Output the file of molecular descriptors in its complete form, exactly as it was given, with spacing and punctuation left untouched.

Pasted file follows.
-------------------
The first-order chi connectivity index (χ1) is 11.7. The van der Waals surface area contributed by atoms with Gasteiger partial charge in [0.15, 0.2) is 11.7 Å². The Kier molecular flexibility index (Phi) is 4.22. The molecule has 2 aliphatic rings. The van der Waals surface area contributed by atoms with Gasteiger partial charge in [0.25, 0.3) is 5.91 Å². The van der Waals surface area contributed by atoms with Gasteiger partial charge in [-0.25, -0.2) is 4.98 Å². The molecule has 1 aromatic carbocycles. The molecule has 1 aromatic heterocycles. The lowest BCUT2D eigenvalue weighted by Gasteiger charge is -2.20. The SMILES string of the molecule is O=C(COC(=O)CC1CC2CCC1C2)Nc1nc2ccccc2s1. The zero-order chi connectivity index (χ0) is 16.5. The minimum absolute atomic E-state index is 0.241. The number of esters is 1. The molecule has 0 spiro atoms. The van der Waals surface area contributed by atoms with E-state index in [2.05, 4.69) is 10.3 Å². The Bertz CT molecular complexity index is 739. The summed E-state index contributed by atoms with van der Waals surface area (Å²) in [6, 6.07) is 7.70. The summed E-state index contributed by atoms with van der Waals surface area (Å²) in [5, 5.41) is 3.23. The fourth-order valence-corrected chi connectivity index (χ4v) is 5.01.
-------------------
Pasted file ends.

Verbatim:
The first-order chi connectivity index (χ1) is 11.7. The van der Waals surface area contributed by atoms with Gasteiger partial charge in [0.15, 0.2) is 11.7 Å². The Kier molecular flexibility index (Phi) is 4.22. The molecule has 2 aliphatic rings. The van der Waals surface area contributed by atoms with Gasteiger partial charge in [0.25, 0.3) is 5.91 Å². The van der Waals surface area contributed by atoms with Gasteiger partial charge in [-0.25, -0.2) is 4.98 Å². The molecule has 1 aromatic carbocycles. The molecule has 1 aromatic heterocycles. The lowest BCUT2D eigenvalue weighted by Gasteiger charge is -2.20. The SMILES string of the molecule is O=C(COC(=O)CC1CC2CCC1C2)Nc1nc2ccccc2s1. The zero-order chi connectivity index (χ0) is 16.5. The minimum absolute atomic E-state index is 0.241. The number of esters is 1. The molecule has 0 spiro atoms. The van der Waals surface area contributed by atoms with E-state index in [2.05, 4.69) is 10.3 Å². The Bertz CT molecular complexity index is 739. The summed E-state index contributed by atoms with van der Waals surface area (Å²) in [6, 6.07) is 7.70. The summed E-state index contributed by atoms with van der Waals surface area (Å²) in [5, 5.41) is 3.23. The fourth-order valence-corrected chi connectivity index (χ4v) is 5.01.